Tokyo Osaka route
In 2014 Shinkansen travels Tokyo Osaka route usually in 2 hours 30 minutes with maximum speed of 270 km/h. It can go a bit faster: 285 km/h but it doesn't on this line. Using a JR pass you cannot take the fastest non-stop Nozomi services. The fastest you can take - Hikari - needs 3 hours for this trip. Beware of Kodoma trains - they stop at every station and your journey will very likely take twice as long.

A few thoughts about JR passes: they are very good value: a return trip between Tokyo and Osaka costs as much as a 7 day pass, but they are quite inconvenient to obtain and use: usually you fill a form and order them online, then vouchers are mailed to you (you can buy vouchers at some airports - Cairns for example), then you need to go to a JR office when you arrive in Japan, where you need to fill another form, wait in line - up to an hour when there are 4 people in front of you, present the voucher, and your passport, and get the pass. The pass does not fit in a wallet - it is a size of a booklet. You need to present it to a railway official every time you enter and leave a station - you cannot use automatic gates. The pass is not valid for Nozomi and Mizuho trains, which are the most common at peak times. You may need to wait for a Hikari train up to 1 hour. Still, JR pass is a bargain. Use hyperdia.com or maps.google.com to check train times and prices.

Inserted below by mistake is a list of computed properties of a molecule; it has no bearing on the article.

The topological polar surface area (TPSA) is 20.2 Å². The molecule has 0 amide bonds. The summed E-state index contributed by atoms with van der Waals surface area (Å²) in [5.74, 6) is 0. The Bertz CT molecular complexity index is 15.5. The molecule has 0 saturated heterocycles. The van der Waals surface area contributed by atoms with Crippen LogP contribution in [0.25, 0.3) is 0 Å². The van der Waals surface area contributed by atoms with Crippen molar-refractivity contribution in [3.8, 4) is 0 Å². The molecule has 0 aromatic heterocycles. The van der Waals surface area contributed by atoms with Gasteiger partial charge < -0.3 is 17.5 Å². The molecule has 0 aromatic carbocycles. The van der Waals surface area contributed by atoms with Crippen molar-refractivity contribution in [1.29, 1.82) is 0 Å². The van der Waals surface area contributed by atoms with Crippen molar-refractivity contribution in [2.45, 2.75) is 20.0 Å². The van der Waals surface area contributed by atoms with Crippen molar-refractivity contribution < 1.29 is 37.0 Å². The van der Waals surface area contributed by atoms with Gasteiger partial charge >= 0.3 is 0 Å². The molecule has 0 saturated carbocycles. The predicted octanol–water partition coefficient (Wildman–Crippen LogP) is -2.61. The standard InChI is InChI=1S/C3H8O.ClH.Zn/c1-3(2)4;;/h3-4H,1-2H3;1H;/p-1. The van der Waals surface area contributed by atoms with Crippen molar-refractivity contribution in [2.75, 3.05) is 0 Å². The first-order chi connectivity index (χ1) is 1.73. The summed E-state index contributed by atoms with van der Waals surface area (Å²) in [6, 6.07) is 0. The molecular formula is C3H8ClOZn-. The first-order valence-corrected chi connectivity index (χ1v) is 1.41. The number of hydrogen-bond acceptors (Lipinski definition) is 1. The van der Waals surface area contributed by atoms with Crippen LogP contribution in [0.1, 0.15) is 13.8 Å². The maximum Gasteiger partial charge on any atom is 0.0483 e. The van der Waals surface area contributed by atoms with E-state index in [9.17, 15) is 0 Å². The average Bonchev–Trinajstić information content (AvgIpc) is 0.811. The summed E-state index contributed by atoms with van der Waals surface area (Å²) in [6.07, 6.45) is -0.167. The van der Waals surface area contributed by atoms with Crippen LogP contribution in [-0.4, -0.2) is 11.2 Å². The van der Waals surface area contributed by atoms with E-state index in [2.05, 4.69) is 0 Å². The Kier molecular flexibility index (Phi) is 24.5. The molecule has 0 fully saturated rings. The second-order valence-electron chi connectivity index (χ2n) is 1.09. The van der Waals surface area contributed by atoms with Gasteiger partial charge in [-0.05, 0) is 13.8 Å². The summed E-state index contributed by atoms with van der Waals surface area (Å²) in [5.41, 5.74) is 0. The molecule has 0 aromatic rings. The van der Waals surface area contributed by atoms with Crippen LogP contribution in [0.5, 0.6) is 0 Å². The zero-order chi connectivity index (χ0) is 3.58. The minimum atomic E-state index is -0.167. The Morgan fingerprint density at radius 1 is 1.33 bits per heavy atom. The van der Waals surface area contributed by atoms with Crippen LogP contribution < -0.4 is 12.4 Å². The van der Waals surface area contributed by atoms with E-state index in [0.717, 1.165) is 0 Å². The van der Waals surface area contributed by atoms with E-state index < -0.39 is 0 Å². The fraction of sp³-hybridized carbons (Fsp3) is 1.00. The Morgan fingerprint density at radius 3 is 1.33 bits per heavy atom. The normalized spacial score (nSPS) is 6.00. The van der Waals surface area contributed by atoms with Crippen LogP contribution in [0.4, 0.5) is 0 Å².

JR recommends getting seat reservations for Shinkansen trips: the problem is that when you arrive at a station 15 minutes before departure there may not be enough time to get it, or you may be told that there are no more seats available. Don't despair, go to the platform, find the section where cars with unreserved seats stop and get in line. There is a very good chance that you will have a seat.

Current frequency in Japan
Funny fact: western Japan uses 60Hz current, eastern Japan uses 50Hz current. Both use 100V and North American style plugs.

Line up of JR Central Shinkansen - Railway Museum in Nagoya.

Evolution of EMUs.

Shinkansen, like many other Japanese products, was an evolution of earlier designs, which can be seen in this picture.

Funny thing - locks for umbrellas.
Nagoya port
All these Toyota pick-ups will probably be shipped to America. There are two Toyota museums in Nagoya and also there is a Toyota factory tour. Did not book the factory tour - not enough time.